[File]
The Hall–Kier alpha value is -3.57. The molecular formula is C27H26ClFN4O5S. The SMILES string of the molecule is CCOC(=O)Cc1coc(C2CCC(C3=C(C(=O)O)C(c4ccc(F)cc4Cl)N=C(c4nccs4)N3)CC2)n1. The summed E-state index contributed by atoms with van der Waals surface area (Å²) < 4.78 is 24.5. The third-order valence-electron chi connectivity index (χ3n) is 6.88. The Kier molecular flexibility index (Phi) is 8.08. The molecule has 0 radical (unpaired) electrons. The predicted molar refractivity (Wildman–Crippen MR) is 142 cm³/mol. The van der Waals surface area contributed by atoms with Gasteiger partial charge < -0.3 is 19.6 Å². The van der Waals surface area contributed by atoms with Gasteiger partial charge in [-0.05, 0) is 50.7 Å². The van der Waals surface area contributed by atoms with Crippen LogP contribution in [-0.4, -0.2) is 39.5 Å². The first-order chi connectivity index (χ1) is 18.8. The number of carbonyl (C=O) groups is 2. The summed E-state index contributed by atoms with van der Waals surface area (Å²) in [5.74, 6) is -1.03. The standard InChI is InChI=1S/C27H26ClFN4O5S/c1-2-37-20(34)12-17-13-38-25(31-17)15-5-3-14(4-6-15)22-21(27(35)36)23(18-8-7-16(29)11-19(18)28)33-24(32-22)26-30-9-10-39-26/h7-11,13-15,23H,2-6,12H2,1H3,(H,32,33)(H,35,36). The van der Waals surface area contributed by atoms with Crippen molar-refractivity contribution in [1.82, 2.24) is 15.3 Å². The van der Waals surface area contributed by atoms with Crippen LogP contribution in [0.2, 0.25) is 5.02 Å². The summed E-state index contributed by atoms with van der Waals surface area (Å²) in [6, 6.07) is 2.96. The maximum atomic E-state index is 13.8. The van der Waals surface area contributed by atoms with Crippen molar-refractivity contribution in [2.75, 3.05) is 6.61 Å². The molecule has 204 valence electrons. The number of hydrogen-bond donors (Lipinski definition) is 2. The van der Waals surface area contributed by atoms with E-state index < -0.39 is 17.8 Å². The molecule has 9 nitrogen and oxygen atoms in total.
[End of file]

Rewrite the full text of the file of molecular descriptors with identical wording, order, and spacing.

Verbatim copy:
The Hall–Kier alpha value is -3.57. The molecular formula is C27H26ClFN4O5S. The SMILES string of the molecule is CCOC(=O)Cc1coc(C2CCC(C3=C(C(=O)O)C(c4ccc(F)cc4Cl)N=C(c4nccs4)N3)CC2)n1. The summed E-state index contributed by atoms with van der Waals surface area (Å²) < 4.78 is 24.5. The third-order valence-electron chi connectivity index (χ3n) is 6.88. The Kier molecular flexibility index (Phi) is 8.08. The molecule has 0 radical (unpaired) electrons. The predicted molar refractivity (Wildman–Crippen MR) is 142 cm³/mol. The van der Waals surface area contributed by atoms with Gasteiger partial charge < -0.3 is 19.6 Å². The van der Waals surface area contributed by atoms with Gasteiger partial charge in [-0.05, 0) is 50.7 Å². The van der Waals surface area contributed by atoms with Crippen LogP contribution in [-0.4, -0.2) is 39.5 Å². The first-order chi connectivity index (χ1) is 18.8. The number of carbonyl (C=O) groups is 2. The summed E-state index contributed by atoms with van der Waals surface area (Å²) in [5.74, 6) is -1.03. The standard InChI is InChI=1S/C27H26ClFN4O5S/c1-2-37-20(34)12-17-13-38-25(31-17)15-5-3-14(4-6-15)22-21(27(35)36)23(18-8-7-16(29)11-19(18)28)33-24(32-22)26-30-9-10-39-26/h7-11,13-15,23H,2-6,12H2,1H3,(H,32,33)(H,35,36). The van der Waals surface area contributed by atoms with Crippen molar-refractivity contribution in [1.82, 2.24) is 15.3 Å². The van der Waals surface area contributed by atoms with Crippen LogP contribution in [0.2, 0.25) is 5.02 Å². The summed E-state index contributed by atoms with van der Waals surface area (Å²) in [6, 6.07) is 2.96. The maximum atomic E-state index is 13.8. The van der Waals surface area contributed by atoms with Crippen molar-refractivity contribution in [2.75, 3.05) is 6.61 Å². The molecule has 204 valence electrons. The number of hydrogen-bond donors (Lipinski definition) is 2. The van der Waals surface area contributed by atoms with E-state index < -0.39 is 17.8 Å². The molecule has 9 nitrogen and oxygen atoms in total.